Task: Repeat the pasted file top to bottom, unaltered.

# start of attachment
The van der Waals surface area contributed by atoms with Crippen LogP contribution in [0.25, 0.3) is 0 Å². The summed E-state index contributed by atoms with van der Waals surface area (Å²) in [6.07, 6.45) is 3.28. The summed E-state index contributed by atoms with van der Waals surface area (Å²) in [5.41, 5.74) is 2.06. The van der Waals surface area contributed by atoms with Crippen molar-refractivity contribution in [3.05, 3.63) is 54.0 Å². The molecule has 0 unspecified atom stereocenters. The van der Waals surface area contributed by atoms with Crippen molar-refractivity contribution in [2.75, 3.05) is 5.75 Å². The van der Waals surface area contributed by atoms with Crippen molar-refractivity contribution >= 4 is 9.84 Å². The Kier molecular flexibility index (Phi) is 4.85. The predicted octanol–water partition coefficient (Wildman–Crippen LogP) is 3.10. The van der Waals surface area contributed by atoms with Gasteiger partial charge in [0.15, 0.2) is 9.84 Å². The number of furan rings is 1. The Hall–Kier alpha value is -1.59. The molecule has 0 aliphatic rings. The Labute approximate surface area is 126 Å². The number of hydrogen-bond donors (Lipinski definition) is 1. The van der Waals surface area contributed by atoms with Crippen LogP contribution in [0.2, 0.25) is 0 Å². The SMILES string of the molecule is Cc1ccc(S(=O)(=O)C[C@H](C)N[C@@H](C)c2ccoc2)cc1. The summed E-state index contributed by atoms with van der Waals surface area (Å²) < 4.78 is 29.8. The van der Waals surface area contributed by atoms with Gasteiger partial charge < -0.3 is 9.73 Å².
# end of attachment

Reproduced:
The van der Waals surface area contributed by atoms with Crippen LogP contribution in [0.25, 0.3) is 0 Å². The summed E-state index contributed by atoms with van der Waals surface area (Å²) in [6.07, 6.45) is 3.28. The summed E-state index contributed by atoms with van der Waals surface area (Å²) in [5.41, 5.74) is 2.06. The van der Waals surface area contributed by atoms with Crippen molar-refractivity contribution in [3.05, 3.63) is 54.0 Å². The molecule has 0 unspecified atom stereocenters. The van der Waals surface area contributed by atoms with Crippen molar-refractivity contribution in [2.75, 3.05) is 5.75 Å². The van der Waals surface area contributed by atoms with Crippen molar-refractivity contribution >= 4 is 9.84 Å². The Kier molecular flexibility index (Phi) is 4.85. The predicted octanol–water partition coefficient (Wildman–Crippen LogP) is 3.10. The van der Waals surface area contributed by atoms with Gasteiger partial charge in [0.15, 0.2) is 9.84 Å². The number of furan rings is 1. The Hall–Kier alpha value is -1.59. The molecule has 0 aliphatic rings. The Labute approximate surface area is 126 Å². The number of hydrogen-bond donors (Lipinski definition) is 1. The van der Waals surface area contributed by atoms with Crippen LogP contribution in [0.2, 0.25) is 0 Å². The SMILES string of the molecule is Cc1ccc(S(=O)(=O)C[C@H](C)N[C@@H](C)c2ccoc2)cc1. The summed E-state index contributed by atoms with van der Waals surface area (Å²) < 4.78 is 29.8. The van der Waals surface area contributed by atoms with Gasteiger partial charge < -0.3 is 9.73 Å².